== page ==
Be aware that pets and chocolate are a dangerous mix. Too much is toxic to animals such as horses, dogs, parrots, and cats (especially kittens) because they are unable to effectively metabolize the chemical theobromine. Theobromine is the primary alkaloid found in cocoa/chocolate and is one of the causes of chocolate's mood-elevating effects.
If the animals noted above eat chocolate, the theobromine remains in their bloodstream for up to 20 hours, and excessive amounts may cause epileptic seizures, heart attacks, internal bleeding and possibly death.
A typical 44-pound (20-kilogram) dog will normally experience great intestinal distress after eating as little as a typical .88 ounce (25 gram) baker's chocolate bar, 8.47 ounces (240 grams) of dark chocolate, or 1.1 pounds (500 grams) of milk chocolate. Eating considerably more than these amounts could lead to irregular, very slow or very fast heart beat.
Dark chocolate has 2 to 5 times more theobromine as milk chocolate and thus is more dangerous. As one would expect, large dogs such as St. Bernards or Rottweilers are somewhat less susceptible to the poisoning. Since dogs like the taste of chocolate products as much as humans do, these products should be kept out of their reach (remembering animals’ creative ways of getting to food they like and can smell).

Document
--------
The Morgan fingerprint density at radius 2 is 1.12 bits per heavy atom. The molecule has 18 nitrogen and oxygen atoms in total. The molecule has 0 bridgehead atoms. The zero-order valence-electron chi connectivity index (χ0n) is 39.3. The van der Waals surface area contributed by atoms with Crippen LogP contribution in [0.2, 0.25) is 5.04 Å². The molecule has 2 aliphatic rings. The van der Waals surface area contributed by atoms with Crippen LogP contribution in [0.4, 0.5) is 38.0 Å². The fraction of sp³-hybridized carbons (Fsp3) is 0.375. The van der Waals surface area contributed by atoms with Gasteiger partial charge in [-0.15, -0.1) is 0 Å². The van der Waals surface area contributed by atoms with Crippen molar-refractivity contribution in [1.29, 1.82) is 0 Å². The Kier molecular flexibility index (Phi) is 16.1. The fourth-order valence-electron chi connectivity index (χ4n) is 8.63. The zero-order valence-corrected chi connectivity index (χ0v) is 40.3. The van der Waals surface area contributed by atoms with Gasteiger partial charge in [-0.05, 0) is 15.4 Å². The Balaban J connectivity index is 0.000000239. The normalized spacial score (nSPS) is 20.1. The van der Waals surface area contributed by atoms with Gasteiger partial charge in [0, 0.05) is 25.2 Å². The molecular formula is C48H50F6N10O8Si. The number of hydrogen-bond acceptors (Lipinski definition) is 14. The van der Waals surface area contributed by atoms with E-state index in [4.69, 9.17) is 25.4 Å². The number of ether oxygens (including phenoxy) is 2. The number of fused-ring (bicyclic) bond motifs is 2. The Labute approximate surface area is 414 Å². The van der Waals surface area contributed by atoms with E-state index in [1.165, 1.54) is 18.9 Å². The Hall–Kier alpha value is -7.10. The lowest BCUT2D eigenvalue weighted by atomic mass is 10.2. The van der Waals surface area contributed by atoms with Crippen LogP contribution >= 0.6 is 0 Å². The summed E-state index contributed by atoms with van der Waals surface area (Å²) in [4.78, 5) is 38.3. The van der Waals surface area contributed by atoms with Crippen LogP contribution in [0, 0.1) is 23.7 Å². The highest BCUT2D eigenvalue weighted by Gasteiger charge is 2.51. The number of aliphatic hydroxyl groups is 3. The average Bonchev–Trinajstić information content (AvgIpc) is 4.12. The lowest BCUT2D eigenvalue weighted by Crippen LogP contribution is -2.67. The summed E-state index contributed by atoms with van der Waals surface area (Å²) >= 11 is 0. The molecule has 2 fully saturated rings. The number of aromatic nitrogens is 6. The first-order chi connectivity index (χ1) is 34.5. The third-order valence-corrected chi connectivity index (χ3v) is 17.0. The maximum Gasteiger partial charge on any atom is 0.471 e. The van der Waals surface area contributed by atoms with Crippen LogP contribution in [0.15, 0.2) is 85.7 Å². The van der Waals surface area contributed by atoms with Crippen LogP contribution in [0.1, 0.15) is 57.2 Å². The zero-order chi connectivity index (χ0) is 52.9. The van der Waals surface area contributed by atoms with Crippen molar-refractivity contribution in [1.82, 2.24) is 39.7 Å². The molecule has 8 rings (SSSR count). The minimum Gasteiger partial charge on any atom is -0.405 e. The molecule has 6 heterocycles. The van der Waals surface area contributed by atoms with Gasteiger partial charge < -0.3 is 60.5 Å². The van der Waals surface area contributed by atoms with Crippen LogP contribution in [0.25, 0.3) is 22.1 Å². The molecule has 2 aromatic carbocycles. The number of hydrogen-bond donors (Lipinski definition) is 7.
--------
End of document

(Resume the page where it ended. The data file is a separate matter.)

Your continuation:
Cats and especially kittens are much more susceptible to toxic poisoning. Pet treats made from carob are a good substitute and pose no threat. There are reports that even mulch made from cacao bean shells can be dangerous if eaten by many types of animals.
One true life example is of Jake, the dog pictured here. Several years ago Jake ate a one-pound bag of chocolate candies and a couple of candy bars. His owners called the vet who told them to induce vomiting immediately. The vet told them to make Jake drink some hydrogen peroxide and as he started drinking it he vomited. As one of his owner’s said, “It’s funny to think that animals love the taste of chocolate just like we do, but it's true!”
If your pet does accidentally eat a dangerous amount of chocolate, medical treatment is to induce vomiting within two hours of ingestion, or if necessary, contact a veterinarian.
So enjoy your delicious chocolates but resist your pets’ begging for a bite. Remember to diligently carefully store it where your clever pet cannot find some ingenious way to get to it. Remember pets and chocolate don’t mix!
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Jennifer from All-natural-dog-treat.com has healthy dog treat recipes plus tips on living naturally with your dog.